The unknown is whatever it is your measuring. Thus whatever error your 5V supply has is a source of error in your measurement. One way to reduce that overall measurement uncertainty is to improve the accuracy of the known or reference voltage. With this input, it will supply a 2.
|Published (Last):||4 November 2007|
|PDF File Size:||4.93 Mb|
|ePub File Size:||16.31 Mb|
|Price:||Free* [*Free Regsitration Required]|
Grounded terminals should be externally connected together! To do that we need a step down circuit which downs any input voltage to another one lower than 5V. For an AC voltage we can use a step down transformer, but measurements will not be accurate! For the autoranging purpose I used 4 optoisolators MOC or equivalent with triac in one side, this allows current to flow in either directions when the optoisolator LED is triggered.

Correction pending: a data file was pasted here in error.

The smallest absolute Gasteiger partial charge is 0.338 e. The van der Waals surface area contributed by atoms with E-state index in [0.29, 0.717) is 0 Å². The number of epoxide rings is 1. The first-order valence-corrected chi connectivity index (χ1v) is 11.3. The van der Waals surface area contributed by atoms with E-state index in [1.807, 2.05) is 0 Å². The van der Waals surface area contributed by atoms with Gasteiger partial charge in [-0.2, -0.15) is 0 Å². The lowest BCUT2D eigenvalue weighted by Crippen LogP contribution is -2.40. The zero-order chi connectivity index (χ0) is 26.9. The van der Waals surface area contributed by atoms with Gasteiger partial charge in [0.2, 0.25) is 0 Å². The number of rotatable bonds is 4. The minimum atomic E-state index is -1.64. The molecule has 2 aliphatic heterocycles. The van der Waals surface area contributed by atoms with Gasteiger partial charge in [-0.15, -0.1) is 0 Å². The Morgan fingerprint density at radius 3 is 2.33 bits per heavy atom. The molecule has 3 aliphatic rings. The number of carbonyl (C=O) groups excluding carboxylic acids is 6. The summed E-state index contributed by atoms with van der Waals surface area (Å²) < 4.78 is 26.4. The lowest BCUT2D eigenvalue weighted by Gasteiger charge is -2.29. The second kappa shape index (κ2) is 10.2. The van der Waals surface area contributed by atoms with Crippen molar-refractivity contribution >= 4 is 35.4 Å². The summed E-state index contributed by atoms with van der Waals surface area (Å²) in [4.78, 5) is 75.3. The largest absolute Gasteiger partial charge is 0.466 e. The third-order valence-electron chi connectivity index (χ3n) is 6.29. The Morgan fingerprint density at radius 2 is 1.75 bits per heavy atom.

As shown in the circuit diagram, pin number 4 of each optoisolator optocoupler is connected to Arduino analog channel 3 A3 , pin number 6 of each opto-isolator is connected to 1 voltage divider output. So, voltage divider ration equals to: The LM The 2nd role is to provide a precise DC bias of 2.
As a result, connecting 2-phase voltage of V RMS to the above circuit will not do any damage to the ATmegaP microcontroller, even when the voltage divider with lowest ration is selected. Arduino digital pin 6 is also connected to the common pin of the optoisolators through 10k resistor.
The analog comparator is used to detect whether the voltage signal is AC or DC and also for counting AC voltage frequency. A anode and K cathode are the back light LED pins. Voltage type AC or DC is automatically detected, and range is automatically selected 4 ranges.
Interfacing Arduino with LM335 Temperature Sensor